Beachley is an Ecclesiastical Parish in the county of Gloucestershire, created in 1850 from Tidenham Ancient Parish.
Parish registers begin: 1833
Beachley, a hamlet in the parish of Tidenham county of Gloucester, at the confluence of the Wye with the Severn; 3 miles south-south-east of Chepston [sic]. There is a ferry over the Severn at this place, which tradition refers to as the scene of a conference between Edward the Elder and Leolin, prince of Wales. Pop. returned with the parish.
Source: The Parliamentary Gazetteer of England and Wales; A Fullarton & Co. Glasgow; 1851.
Beachley, a chapelry, in the parish of Tidenham, hundred of Westbury, W. division of the county of Gloucester, 3 miles (SSE) from Chepstow; containing 224 inhabitants. This place is situated on a small peninsula at the mouth of the Wye, formed by the junction of that river with the Severn, over which latter is the Old Passage ferry, lately improved by the erection of stone piers and an establishment of steam-packets; it is remarkable for his early vegetation, the salubrity of its air, and the beauty of its surrounding scenery. The living is a perpetual curacy; net income, £16; patron, Vicar of Tidenham; impropriator C. S. Stokes, Esq. The chapel, which is in the early English style, was consecrated on Sept. 10th, 1833, and is dedicated to St. John; it was made a district church in 1842. A neat national school was erected in 1840, at the expense of Robert Jenkins, Esq.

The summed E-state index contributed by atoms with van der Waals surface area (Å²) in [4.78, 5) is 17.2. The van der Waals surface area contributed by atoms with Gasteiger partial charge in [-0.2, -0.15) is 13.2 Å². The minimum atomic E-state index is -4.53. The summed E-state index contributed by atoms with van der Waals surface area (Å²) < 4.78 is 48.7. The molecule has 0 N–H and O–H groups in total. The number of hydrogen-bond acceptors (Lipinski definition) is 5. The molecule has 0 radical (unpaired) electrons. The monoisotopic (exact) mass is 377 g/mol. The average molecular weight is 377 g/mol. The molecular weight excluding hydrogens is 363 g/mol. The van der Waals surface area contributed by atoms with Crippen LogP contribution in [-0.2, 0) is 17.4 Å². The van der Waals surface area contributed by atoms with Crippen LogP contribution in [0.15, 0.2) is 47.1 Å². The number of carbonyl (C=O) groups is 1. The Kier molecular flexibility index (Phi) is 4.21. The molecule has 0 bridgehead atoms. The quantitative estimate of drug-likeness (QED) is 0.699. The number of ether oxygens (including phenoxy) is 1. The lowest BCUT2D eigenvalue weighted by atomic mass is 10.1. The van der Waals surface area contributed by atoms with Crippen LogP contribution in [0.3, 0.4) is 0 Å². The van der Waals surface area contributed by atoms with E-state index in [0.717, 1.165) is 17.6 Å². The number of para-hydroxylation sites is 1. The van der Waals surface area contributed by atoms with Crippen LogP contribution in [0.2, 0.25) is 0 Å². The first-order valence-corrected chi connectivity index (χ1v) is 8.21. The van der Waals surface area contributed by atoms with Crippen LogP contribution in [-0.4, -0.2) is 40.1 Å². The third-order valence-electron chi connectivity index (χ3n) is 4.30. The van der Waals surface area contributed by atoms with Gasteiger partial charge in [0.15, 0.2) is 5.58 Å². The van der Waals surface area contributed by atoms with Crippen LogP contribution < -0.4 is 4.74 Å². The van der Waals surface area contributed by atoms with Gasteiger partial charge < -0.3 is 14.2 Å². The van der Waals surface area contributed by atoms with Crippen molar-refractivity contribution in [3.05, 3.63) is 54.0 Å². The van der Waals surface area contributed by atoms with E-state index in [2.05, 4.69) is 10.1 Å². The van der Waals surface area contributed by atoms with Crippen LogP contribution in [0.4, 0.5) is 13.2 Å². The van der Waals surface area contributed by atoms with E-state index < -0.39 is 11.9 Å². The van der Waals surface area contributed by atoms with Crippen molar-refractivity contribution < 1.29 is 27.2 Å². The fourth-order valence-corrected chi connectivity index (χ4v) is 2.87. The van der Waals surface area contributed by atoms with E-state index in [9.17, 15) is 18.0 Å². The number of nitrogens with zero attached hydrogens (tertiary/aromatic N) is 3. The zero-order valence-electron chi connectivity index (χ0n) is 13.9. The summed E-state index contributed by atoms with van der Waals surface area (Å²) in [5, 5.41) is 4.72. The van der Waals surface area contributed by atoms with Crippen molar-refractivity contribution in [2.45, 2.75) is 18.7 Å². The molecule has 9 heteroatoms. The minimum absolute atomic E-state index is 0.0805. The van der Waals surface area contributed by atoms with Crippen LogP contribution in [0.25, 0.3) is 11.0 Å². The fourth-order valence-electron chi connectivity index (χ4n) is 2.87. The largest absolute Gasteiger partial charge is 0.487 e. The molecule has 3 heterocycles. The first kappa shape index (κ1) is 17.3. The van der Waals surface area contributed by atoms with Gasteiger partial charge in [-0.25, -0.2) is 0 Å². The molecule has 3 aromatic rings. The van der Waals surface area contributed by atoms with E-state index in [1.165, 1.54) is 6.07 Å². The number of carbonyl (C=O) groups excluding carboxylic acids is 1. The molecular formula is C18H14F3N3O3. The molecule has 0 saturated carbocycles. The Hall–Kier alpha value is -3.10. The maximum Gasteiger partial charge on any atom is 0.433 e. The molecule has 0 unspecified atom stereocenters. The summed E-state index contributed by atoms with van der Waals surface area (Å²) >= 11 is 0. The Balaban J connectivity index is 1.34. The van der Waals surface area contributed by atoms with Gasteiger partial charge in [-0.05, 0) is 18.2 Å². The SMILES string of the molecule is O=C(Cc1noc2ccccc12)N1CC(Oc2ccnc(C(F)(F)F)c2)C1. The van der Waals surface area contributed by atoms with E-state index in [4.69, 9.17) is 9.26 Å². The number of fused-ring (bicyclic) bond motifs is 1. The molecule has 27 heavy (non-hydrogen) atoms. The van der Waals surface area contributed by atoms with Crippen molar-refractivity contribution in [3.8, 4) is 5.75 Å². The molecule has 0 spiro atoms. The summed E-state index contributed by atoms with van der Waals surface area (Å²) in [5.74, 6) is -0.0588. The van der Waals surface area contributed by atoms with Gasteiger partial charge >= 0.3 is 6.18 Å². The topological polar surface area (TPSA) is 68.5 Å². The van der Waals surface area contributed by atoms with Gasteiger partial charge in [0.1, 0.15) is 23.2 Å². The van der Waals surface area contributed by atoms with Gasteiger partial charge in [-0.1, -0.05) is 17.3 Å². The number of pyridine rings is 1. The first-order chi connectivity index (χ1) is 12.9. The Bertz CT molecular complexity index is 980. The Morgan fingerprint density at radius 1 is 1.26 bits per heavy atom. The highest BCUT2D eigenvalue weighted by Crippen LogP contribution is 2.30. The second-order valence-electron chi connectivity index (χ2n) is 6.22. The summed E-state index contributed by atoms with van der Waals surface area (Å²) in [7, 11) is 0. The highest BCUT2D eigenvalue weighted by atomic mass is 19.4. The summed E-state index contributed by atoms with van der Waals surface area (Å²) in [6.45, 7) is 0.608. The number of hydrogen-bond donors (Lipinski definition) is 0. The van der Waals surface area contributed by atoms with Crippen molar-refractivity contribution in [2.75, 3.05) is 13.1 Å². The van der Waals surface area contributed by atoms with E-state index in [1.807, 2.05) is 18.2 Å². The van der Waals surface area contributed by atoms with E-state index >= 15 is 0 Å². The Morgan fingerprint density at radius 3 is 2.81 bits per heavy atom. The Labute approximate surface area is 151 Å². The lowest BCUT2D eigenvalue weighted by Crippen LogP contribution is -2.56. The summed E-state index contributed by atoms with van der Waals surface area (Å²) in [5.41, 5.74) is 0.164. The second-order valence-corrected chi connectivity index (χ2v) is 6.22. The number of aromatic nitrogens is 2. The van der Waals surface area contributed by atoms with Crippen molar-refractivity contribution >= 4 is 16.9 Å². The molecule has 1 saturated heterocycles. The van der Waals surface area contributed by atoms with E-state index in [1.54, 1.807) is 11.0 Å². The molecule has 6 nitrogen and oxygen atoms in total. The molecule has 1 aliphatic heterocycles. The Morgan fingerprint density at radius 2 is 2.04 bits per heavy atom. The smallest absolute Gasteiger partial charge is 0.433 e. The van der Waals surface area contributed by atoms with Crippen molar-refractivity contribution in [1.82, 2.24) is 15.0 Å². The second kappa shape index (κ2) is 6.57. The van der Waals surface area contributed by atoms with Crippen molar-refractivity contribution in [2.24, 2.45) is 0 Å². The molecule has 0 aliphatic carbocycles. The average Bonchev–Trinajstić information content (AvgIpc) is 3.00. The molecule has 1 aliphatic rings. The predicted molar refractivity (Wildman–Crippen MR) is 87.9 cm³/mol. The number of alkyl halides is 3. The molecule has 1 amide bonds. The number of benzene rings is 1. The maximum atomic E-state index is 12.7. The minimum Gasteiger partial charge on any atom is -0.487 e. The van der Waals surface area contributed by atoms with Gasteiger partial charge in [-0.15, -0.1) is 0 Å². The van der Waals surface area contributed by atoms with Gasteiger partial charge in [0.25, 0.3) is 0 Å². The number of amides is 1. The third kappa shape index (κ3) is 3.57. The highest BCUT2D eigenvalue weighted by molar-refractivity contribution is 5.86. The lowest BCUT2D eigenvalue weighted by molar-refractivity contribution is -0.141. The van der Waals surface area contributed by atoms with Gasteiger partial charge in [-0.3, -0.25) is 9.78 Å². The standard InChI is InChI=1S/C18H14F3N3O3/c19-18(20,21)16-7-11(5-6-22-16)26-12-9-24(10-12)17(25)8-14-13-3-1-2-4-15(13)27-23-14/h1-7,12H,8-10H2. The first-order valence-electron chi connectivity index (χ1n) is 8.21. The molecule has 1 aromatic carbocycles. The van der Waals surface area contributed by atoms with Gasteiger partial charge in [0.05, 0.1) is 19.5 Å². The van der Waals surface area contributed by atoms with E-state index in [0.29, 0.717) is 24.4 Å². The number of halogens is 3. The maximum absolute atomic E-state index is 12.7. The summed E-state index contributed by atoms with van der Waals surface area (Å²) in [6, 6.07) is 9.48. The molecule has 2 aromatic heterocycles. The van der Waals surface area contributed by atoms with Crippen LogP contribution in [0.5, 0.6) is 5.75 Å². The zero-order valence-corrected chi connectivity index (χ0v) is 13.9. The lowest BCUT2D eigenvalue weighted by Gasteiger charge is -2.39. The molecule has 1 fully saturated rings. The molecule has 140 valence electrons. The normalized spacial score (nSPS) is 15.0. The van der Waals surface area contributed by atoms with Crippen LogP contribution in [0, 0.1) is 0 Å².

Source: A Topographical Dictionary of England by Samuel Lewis Fifth Edition Published London; by S. Lewis and Co., 13, Finsbury Place, South. M. DCCC. XLV.